5 Presidents Who Were Sued By Members of Congress

Chief Executive Isn't Exempt From Civil Complaints Filed By Individual Lawmakers

The Republican-controlled House of Representatives made a bit of history in July 2014 when it voted to file a lawsuit against a sitting president, Barack Obama. It was the first-ever such legal challenge to be undertaken by a chamber of Congress against the commander-in-chief. 

Related Story: 5 Members of Congress Who Threatened to Impeach Obama

But it wasn't the first time a president had been sued in court. In fact, there are plenty of cases in which individual members of Congress filed lawsuits against a president. Some of them centered on the war powers of a president and whether he needs congressional approval to take military action. Others dealt with a commander-in-chief's ability to strike out specific spending items in federal budgets passed by Congress.

Here are five modern-era presidents who were sued by a member or members of Congress.

01
of 05

George W. Bush

George W. Bush at a press conference
Pool/Getty Images News/Getty Images

Bush was sued by a dozen members of the House of Representatives in 2003 in an attempt to stop him from launching an invasion of Iraq.

The case, Doe v. Bush, was dismissed and the court noted that Congress had passed the Authorization for the Use of Force Against Iraq Resolution the previous year, granting Bush the power to remove Saddam Hussein from power.

02
of 05

Bill Clinton

Former President Bill Clinton
President Bill Clinton. White House

Clinton was sued for a similar reason in 1999, after he cited his authority “consistent with the War Powers Resolution” to allow U.S. involvement in NATO air and cruise missile strikes on Yugoslav targets.

Thirty-one members of Congress who were opposed to the Kosovo intervention filed the suit, Campbell V. Clinton, but were determine to not have standing in the case.

03
of 05

George H.W. Bush

George H.W. Bush
President George H.W. Bush. Chris Graythen/Getty Images News

Bush was sued by 53 members of the House of Representatives and a single U.S. senator in 1990 amid Iraq's invasion of Kuwait. The lawsuit, Dellums v. Bush, sought to block Bush from attacking Iraq without getting approval from Congress.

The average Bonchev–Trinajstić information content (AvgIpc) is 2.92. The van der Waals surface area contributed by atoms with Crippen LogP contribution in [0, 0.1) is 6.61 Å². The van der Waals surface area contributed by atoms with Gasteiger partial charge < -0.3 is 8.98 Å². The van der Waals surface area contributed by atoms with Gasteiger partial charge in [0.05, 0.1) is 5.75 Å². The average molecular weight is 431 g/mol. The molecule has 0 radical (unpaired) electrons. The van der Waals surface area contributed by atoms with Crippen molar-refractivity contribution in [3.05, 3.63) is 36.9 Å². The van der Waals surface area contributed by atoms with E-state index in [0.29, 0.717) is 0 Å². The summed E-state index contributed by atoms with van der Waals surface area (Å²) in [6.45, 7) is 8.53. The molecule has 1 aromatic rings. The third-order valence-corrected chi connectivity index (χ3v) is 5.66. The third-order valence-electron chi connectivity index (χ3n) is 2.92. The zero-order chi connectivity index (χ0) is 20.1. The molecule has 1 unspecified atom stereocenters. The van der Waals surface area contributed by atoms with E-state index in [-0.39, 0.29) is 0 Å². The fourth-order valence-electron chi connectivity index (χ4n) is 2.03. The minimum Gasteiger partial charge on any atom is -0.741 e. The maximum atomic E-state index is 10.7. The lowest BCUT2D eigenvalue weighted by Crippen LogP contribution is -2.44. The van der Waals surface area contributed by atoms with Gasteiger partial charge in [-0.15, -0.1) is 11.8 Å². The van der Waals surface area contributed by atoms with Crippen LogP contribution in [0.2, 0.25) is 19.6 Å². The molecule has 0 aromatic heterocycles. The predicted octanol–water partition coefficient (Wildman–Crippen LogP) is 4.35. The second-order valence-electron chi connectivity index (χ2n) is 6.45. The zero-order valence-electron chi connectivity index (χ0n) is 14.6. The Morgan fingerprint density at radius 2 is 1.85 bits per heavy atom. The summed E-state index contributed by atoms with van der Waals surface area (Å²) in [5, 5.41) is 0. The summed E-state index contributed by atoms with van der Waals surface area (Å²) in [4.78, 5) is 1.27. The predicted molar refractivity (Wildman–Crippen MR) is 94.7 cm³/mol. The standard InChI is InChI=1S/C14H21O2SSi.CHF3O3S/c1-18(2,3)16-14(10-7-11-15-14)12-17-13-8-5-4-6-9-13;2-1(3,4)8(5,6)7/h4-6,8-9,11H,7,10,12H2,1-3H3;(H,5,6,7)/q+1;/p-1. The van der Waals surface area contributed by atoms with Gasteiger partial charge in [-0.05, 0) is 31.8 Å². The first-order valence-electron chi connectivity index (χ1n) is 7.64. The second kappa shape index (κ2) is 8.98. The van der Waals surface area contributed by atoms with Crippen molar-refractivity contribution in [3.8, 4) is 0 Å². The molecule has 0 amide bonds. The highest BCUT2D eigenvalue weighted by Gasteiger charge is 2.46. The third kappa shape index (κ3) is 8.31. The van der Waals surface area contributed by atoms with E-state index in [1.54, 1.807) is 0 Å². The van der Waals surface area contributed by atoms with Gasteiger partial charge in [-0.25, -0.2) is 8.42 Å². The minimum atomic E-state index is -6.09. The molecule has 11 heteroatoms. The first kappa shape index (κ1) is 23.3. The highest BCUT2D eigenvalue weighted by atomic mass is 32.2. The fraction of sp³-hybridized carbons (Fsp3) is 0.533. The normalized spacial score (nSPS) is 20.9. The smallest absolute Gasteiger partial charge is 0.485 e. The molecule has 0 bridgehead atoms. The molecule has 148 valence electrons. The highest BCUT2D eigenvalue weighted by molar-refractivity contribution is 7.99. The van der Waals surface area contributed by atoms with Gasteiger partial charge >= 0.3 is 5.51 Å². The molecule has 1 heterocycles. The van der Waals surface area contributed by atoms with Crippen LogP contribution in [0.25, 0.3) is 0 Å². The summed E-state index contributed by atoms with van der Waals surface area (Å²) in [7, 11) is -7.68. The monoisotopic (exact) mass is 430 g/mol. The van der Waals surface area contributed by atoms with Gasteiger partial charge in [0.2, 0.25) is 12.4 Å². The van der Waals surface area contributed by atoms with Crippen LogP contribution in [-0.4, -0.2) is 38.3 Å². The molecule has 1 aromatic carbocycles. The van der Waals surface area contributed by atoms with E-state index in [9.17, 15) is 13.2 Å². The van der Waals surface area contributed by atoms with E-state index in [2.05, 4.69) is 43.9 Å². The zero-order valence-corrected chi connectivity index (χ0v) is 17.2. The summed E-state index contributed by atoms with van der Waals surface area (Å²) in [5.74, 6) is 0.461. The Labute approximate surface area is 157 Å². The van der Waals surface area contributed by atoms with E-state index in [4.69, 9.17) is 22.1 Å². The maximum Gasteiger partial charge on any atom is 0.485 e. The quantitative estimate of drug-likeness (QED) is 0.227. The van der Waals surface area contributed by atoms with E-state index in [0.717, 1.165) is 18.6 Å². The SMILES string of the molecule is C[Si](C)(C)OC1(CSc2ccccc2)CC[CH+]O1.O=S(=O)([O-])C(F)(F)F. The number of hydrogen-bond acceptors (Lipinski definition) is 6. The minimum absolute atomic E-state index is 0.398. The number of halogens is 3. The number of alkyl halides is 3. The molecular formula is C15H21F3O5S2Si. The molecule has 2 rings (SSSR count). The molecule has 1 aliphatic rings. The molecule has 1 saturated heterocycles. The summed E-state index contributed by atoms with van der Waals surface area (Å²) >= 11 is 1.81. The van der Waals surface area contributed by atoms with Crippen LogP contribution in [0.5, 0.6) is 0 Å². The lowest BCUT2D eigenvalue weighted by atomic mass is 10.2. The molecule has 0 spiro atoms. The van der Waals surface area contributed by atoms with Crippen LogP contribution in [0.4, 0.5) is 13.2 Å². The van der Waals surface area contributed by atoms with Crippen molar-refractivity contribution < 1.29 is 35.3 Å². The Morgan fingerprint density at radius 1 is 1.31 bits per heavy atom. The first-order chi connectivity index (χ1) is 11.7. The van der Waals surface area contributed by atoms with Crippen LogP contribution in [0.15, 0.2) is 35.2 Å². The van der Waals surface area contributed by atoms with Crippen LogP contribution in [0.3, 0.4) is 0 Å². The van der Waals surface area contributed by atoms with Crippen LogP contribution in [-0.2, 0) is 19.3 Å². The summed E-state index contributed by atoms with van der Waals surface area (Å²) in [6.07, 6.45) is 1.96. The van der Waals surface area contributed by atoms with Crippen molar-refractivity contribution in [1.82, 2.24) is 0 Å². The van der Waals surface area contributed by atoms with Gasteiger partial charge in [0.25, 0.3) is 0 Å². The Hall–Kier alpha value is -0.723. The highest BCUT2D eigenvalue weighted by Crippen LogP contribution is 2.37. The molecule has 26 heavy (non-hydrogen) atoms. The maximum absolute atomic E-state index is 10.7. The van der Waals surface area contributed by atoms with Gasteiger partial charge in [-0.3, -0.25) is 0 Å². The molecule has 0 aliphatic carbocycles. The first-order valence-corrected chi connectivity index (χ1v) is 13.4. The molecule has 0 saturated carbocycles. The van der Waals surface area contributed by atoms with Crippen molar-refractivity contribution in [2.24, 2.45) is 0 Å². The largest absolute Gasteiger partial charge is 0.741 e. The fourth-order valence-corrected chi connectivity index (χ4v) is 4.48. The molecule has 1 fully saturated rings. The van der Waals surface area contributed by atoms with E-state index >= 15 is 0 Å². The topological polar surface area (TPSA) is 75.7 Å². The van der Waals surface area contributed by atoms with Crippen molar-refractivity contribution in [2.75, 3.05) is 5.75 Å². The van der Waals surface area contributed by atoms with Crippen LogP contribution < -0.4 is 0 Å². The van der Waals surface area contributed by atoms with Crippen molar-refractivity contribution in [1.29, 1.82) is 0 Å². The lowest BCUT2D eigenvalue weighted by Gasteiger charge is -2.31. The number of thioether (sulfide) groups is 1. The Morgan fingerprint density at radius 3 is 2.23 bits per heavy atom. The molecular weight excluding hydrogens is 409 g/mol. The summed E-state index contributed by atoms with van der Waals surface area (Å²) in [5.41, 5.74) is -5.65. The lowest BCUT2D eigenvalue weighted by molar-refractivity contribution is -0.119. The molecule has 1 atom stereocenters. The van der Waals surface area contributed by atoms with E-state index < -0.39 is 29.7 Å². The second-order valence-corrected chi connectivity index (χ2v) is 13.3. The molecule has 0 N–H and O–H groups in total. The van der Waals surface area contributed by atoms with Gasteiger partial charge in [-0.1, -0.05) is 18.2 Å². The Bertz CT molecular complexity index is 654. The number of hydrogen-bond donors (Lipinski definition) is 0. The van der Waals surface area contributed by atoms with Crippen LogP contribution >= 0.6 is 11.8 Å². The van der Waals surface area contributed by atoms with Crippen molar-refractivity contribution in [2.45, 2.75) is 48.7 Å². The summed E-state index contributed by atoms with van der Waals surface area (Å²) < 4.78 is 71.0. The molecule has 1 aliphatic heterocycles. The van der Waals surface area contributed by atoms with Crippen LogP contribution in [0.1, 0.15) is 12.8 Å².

The court did not rule on the case. Wrote Michael John Garcia, a legislative attorney for the Congressional Research Service:

"On the one hand, it noted, a majority of the Congress had taken no action on the matter of whether congressional authorization was needed in this instance; the plaintiffs, it observed, represented only about 10% of the Congress."

The court, in other words, wanted to see a majority of Congress, if not the entire Congress, authorize the suit before weighing in on the matter.

04
of 05

Ronald Reagan

Ronald Reagan
President Ronald Reagan. Ronald Reagan Library, courtesy of the National Archives

Reagan was sued by members of Congress several times over his decisions to use force or approve U.S. involvement in El Salvador, Nicaragua, Grenada and the Persian Gulf. His administration prevailed in each of the cases.

In the largest suit, 110 members of the House joined legal action against Reagan in 1987 during the Persian Gulf war between Iraq and Iran. The lawmakers accused Reagan of violating the War Powers Resolution by sending U.S. escorts with Kuwaiti oil tankers in the Gulf.

05
of 05

Jimmy Carter

Jimmy Carter, photo Getty Images
President Jimmy Carter. Getty Images

Carter was sued on a couple of occasions by members of Congress who argued that his administration didn't have the authority to do what it was seeking to do without approval from the House and Senate. They included the move to turn over a canal zone to Panama and ending a defense treaty with Taiwan. 

Carter was victorious in both cases.

 

It Isn't the First Lawsuit Against Barack Obama, Either

Like many of his predecessors, Obama was sued unsuccessfully on allegations he violated the War Powers Resolution, in this case getting the United States involved in Libya. It wasn't the first. And it certainly won't be the last.